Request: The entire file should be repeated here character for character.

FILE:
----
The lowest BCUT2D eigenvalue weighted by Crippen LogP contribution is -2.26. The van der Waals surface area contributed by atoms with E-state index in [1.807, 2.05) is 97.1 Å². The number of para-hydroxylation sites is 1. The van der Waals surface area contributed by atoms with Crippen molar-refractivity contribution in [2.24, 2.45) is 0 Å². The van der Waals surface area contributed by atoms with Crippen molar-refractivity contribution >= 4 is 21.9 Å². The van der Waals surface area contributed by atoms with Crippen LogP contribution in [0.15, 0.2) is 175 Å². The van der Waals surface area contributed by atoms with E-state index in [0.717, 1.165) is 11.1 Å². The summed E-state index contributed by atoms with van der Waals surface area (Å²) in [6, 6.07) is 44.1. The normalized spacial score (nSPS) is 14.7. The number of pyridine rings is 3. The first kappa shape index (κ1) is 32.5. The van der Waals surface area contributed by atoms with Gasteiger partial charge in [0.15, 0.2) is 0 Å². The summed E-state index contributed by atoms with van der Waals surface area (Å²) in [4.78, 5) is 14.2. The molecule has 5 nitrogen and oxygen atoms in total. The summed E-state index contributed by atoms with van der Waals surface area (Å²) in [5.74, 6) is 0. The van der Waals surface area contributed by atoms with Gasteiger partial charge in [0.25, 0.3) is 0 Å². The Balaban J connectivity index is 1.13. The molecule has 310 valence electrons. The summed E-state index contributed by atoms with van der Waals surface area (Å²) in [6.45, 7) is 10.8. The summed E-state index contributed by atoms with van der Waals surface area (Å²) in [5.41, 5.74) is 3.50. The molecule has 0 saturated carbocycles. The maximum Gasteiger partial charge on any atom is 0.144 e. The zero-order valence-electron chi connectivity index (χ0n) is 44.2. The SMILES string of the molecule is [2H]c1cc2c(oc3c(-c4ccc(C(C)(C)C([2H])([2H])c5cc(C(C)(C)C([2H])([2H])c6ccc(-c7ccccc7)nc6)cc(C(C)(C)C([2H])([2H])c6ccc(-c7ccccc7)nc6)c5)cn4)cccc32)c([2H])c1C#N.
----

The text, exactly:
The lowest BCUT2D eigenvalue weighted by Crippen LogP contribution is -2.26. The van der Waals surface area contributed by atoms with E-state index in [1.807, 2.05) is 97.1 Å². The number of para-hydroxylation sites is 1. The van der Waals surface area contributed by atoms with Crippen molar-refractivity contribution in [2.24, 2.45) is 0 Å². The van der Waals surface area contributed by atoms with Crippen molar-refractivity contribution >= 4 is 21.9 Å². The van der Waals surface area contributed by atoms with Crippen LogP contribution in [0.15, 0.2) is 175 Å². The van der Waals surface area contributed by atoms with E-state index in [0.717, 1.165) is 11.1 Å². The summed E-state index contributed by atoms with van der Waals surface area (Å²) in [6, 6.07) is 44.1. The normalized spacial score (nSPS) is 14.7. The number of pyridine rings is 3. The first kappa shape index (κ1) is 32.5. The van der Waals surface area contributed by atoms with Gasteiger partial charge in [0.15, 0.2) is 0 Å². The summed E-state index contributed by atoms with van der Waals surface area (Å²) in [4.78, 5) is 14.2. The molecule has 5 nitrogen and oxygen atoms in total. The summed E-state index contributed by atoms with van der Waals surface area (Å²) in [5.74, 6) is 0. The van der Waals surface area contributed by atoms with Gasteiger partial charge in [0.25, 0.3) is 0 Å². The Balaban J connectivity index is 1.13. The molecule has 310 valence electrons. The summed E-state index contributed by atoms with van der Waals surface area (Å²) in [6.45, 7) is 10.8. The summed E-state index contributed by atoms with van der Waals surface area (Å²) in [5.41, 5.74) is 3.50. The molecule has 0 saturated carbocycles. The maximum Gasteiger partial charge on any atom is 0.144 e. The zero-order valence-electron chi connectivity index (χ0n) is 44.2. The SMILES string of the molecule is [2H]c1cc2c(oc3c(-c4ccc(C(C)(C)C([2H])([2H])c5cc(C(C)(C)C([2H])([2H])c6ccc(-c7ccccc7)nc6)cc(C(C)(C)C([2H])([2H])c6ccc(-c7ccccc7)nc6)c5)cn4)cccc32)c([2H])c1C#N.